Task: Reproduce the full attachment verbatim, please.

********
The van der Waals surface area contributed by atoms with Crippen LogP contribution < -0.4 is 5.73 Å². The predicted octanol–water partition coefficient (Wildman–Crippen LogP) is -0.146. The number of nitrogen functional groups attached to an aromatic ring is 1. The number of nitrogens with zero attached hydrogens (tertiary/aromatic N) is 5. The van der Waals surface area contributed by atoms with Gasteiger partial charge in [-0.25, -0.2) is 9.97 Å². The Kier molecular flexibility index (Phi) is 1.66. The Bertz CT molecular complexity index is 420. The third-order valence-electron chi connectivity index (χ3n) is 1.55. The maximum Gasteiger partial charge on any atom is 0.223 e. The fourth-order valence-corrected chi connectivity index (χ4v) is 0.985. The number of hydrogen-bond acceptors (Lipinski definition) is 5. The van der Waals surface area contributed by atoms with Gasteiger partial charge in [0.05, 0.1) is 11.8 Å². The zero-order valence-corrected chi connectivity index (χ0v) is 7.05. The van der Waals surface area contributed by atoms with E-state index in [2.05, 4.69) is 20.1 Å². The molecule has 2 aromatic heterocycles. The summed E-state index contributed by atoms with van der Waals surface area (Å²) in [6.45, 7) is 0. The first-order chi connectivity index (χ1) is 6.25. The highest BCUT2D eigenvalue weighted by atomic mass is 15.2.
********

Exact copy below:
The van der Waals surface area contributed by atoms with Crippen LogP contribution < -0.4 is 5.73 Å². The predicted octanol–water partition coefficient (Wildman–Crippen LogP) is -0.146. The number of nitrogen functional groups attached to an aromatic ring is 1. The number of nitrogens with zero attached hydrogens (tertiary/aromatic N) is 5. The van der Waals surface area contributed by atoms with Gasteiger partial charge in [-0.25, -0.2) is 9.97 Å². The Kier molecular flexibility index (Phi) is 1.66. The Bertz CT molecular complexity index is 420. The third-order valence-electron chi connectivity index (χ3n) is 1.55. The maximum Gasteiger partial charge on any atom is 0.223 e. The fourth-order valence-corrected chi connectivity index (χ4v) is 0.985. The number of hydrogen-bond acceptors (Lipinski definition) is 5. The van der Waals surface area contributed by atoms with Gasteiger partial charge in [0.05, 0.1) is 11.8 Å². The zero-order valence-corrected chi connectivity index (χ0v) is 7.05. The van der Waals surface area contributed by atoms with E-state index in [2.05, 4.69) is 20.1 Å². The molecule has 2 aromatic heterocycles. The summed E-state index contributed by atoms with van der Waals surface area (Å²) in [6.45, 7) is 0. The first-order chi connectivity index (χ1) is 6.25. The highest BCUT2D eigenvalue weighted by atomic mass is 15.2.